Wednesday, May 28, 2014

Hock injections: Not European

I was reading this article about the George Morris Clinic at Gladstone: George H. Morris Gladstone Program Kicks Off at the USET Foundation's Hamilton Farm -- George Morris invited German veterinarian and leading expert in biomechanics, Dr. Gerd Heuschmann to talk to the young riders in the program. Heuschmann made some interesting comments, including:

  •  "The United States is the only country where veterinarians give hock injections." 
  • "Sixty percent of lameness problems cannot be diagnosed; however, if you understand the horse, balance and seat, lameness problems can be fixed in a matter of days without unnecessary steroids." 
  • "The hand is made in your seat."
I wanna have lunch with this guy! I want to know so much more about these statements. The first one hardly seems true! I wonder if it has more to do with the attitude that Europeans have toward their horses (it is more of an industry than a hobby there). 


  1. I'm Australian and hock injections are rare here. To be honest, I was shocked when I started reading blogs years ago about how often hock injections are administered in the US.

    1. I'm Aussie too, and yeah - me too. I am not sure why they seem to be so prevalent?

  2. We totally have hock injections here in Canada. I can't really comment as to their use in relation to sport horses, but standardbred racehorses have them done all the time.

    (Also, I'd say that the hand is made in your back but that might just be a personal thing)

  3. I'm British - and my old cob had steroid injections into his hock for arthritis about four years ago. It wasn't thought of as unusual then and isn't now as far as I know.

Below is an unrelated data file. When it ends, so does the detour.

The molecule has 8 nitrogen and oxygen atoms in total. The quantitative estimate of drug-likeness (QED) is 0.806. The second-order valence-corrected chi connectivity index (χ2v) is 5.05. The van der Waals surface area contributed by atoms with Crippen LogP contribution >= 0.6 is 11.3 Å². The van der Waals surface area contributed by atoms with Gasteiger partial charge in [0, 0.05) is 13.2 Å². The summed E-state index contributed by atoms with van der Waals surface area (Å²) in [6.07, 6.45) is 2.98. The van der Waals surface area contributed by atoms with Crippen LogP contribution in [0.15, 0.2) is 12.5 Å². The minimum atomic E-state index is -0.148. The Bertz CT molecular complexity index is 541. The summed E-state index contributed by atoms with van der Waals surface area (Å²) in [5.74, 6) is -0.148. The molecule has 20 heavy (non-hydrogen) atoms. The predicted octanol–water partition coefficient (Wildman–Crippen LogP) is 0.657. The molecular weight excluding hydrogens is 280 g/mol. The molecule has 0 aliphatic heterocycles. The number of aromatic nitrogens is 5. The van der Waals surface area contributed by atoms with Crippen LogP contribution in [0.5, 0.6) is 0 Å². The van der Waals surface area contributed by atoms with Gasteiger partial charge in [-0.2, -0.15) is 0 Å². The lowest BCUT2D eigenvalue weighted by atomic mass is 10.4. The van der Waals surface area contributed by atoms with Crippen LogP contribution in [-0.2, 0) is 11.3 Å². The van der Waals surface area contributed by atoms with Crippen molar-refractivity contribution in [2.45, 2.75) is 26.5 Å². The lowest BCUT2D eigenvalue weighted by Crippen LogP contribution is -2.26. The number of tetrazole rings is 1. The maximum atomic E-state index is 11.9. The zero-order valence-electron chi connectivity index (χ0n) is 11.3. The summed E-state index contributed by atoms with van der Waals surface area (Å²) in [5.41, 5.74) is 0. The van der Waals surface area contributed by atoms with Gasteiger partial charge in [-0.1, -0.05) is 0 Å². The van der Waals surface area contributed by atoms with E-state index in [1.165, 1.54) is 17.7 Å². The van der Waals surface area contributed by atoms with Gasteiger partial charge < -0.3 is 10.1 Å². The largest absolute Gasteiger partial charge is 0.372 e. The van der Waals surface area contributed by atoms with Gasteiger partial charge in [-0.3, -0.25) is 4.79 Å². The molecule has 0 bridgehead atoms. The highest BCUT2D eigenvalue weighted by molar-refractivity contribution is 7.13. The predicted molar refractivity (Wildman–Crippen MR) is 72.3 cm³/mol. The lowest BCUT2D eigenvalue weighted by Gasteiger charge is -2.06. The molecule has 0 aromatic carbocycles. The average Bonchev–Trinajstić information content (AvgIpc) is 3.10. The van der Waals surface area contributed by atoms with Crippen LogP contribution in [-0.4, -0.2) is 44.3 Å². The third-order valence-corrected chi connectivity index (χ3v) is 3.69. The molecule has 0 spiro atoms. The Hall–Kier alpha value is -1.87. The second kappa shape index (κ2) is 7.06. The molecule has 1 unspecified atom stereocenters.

4. FD (anonymous because I can't log in for some reason)
    He's being a trifle hyperbolic - we (in the UK and Europe) totally do use hock injections, but he is correct that they are not the go-to method (even in high level competition) that they appear to be in the US. They tend not to be used for ongoing issues - mostly, if the horse isn't going to be sound for the work intensity required without them, it will be downgraded, or turned away in the hopes that Dr Green will fix it. As with commenters Lisa and Bonita, I too was astonished (and am still a little bit horrified) by the prevalence and frequency with which they appear to be used going by people's attitudes to them on blogs. I'm not sure whether that horror is completely justified - I have done some reading on this, and I can see why people can rationalise using them. To me, it seems in line with the general overuse of medication stemming from inadequate regulation and medical commercialisation (see antibiotics) but I could possibly be persuaded otherwise.

    I agree with the comments about riding lameness - there are some interesting studies being done here at the moment about the extent to which horses in the general population that are considered sound are actually unlevel/mildly lame, with top level estimates coming at something like 60%. Which sounds horrifying, but actually, fits with my experience, in that many of these mildly unlevel horses 'work out of it' with correct training and muscle development.
    I'm not sure about that 'days' claim though... I would generally expect it to take a rather longer, although it's true that a sufficiently skilled rider can 'ride the horse sound' temporarily, but it will revert immediately a less skilled rider gets on board.


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